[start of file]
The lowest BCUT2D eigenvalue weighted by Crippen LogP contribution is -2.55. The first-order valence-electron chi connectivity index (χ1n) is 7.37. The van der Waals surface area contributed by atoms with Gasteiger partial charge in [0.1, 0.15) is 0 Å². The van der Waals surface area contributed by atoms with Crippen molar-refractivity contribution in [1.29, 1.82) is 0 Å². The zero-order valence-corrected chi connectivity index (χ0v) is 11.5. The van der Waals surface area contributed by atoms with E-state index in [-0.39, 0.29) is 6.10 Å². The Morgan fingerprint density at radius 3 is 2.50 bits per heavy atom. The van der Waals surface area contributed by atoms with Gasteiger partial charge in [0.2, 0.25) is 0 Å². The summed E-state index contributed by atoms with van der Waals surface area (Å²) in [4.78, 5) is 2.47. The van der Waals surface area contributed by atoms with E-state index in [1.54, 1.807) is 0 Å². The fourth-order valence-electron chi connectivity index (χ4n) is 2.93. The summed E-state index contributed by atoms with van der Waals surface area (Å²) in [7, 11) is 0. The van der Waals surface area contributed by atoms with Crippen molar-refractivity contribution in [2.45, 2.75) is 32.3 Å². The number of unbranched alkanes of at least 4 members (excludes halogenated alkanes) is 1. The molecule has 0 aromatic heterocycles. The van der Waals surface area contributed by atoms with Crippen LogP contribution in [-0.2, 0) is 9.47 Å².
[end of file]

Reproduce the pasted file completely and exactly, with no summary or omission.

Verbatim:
The lowest BCUT2D eigenvalue weighted by Crippen LogP contribution is -2.55. The first-order valence-electron chi connectivity index (χ1n) is 7.37. The van der Waals surface area contributed by atoms with Gasteiger partial charge in [0.1, 0.15) is 0 Å². The van der Waals surface area contributed by atoms with Crippen molar-refractivity contribution in [1.29, 1.82) is 0 Å². The zero-order valence-corrected chi connectivity index (χ0v) is 11.5. The van der Waals surface area contributed by atoms with E-state index in [-0.39, 0.29) is 6.10 Å². The Morgan fingerprint density at radius 3 is 2.50 bits per heavy atom. The van der Waals surface area contributed by atoms with Gasteiger partial charge in [0.2, 0.25) is 0 Å². The summed E-state index contributed by atoms with van der Waals surface area (Å²) in [4.78, 5) is 2.47. The van der Waals surface area contributed by atoms with E-state index in [1.54, 1.807) is 0 Å². The fourth-order valence-electron chi connectivity index (χ4n) is 2.93. The summed E-state index contributed by atoms with van der Waals surface area (Å²) in [7, 11) is 0. The van der Waals surface area contributed by atoms with Crippen molar-refractivity contribution in [2.45, 2.75) is 32.3 Å². The number of unbranched alkanes of at least 4 members (excludes halogenated alkanes) is 1. The molecule has 0 aromatic heterocycles. The van der Waals surface area contributed by atoms with Crippen LogP contribution in [-0.2, 0) is 9.47 Å².